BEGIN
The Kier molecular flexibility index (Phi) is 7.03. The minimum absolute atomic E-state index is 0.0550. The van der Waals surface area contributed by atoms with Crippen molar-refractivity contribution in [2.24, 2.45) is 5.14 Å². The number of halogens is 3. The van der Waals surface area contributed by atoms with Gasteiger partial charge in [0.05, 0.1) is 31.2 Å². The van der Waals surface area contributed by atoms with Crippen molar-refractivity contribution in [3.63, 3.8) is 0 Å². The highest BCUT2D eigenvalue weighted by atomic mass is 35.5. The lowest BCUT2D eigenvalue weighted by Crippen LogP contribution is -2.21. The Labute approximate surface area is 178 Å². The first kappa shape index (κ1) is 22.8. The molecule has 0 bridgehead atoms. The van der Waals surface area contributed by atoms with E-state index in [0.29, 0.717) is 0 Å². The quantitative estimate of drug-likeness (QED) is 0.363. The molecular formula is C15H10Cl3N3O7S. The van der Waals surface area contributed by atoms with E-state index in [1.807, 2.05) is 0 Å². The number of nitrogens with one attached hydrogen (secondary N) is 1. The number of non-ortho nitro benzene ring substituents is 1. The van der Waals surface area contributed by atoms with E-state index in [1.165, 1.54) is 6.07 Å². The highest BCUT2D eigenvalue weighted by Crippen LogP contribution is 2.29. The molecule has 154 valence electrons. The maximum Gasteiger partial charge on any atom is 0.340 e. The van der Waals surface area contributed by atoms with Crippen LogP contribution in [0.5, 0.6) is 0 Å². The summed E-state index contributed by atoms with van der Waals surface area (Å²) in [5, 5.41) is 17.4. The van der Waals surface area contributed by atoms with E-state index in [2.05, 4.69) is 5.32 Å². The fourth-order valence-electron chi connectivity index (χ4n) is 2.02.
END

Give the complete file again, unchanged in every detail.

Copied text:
The Kier molecular flexibility index (Phi) is 7.03. The minimum absolute atomic E-state index is 0.0550. The van der Waals surface area contributed by atoms with Crippen molar-refractivity contribution in [2.24, 2.45) is 5.14 Å². The number of halogens is 3. The van der Waals surface area contributed by atoms with Gasteiger partial charge in [0.05, 0.1) is 31.2 Å². The van der Waals surface area contributed by atoms with Crippen molar-refractivity contribution in [3.63, 3.8) is 0 Å². The highest BCUT2D eigenvalue weighted by atomic mass is 35.5. The lowest BCUT2D eigenvalue weighted by Crippen LogP contribution is -2.21. The Labute approximate surface area is 178 Å². The first kappa shape index (κ1) is 22.8. The molecule has 0 bridgehead atoms. The van der Waals surface area contributed by atoms with E-state index in [0.29, 0.717) is 0 Å². The quantitative estimate of drug-likeness (QED) is 0.363. The molecular formula is C15H10Cl3N3O7S. The van der Waals surface area contributed by atoms with E-state index in [1.807, 2.05) is 0 Å². The number of nitrogens with one attached hydrogen (secondary N) is 1. The number of non-ortho nitro benzene ring substituents is 1. The van der Waals surface area contributed by atoms with E-state index in [1.165, 1.54) is 6.07 Å². The highest BCUT2D eigenvalue weighted by Crippen LogP contribution is 2.29. The molecule has 154 valence electrons. The maximum Gasteiger partial charge on any atom is 0.340 e. The van der Waals surface area contributed by atoms with Crippen LogP contribution in [0.5, 0.6) is 0 Å². The summed E-state index contributed by atoms with van der Waals surface area (Å²) in [5, 5.41) is 17.4. The van der Waals surface area contributed by atoms with E-state index in [2.05, 4.69) is 5.32 Å². The fourth-order valence-electron chi connectivity index (χ4n) is 2.02.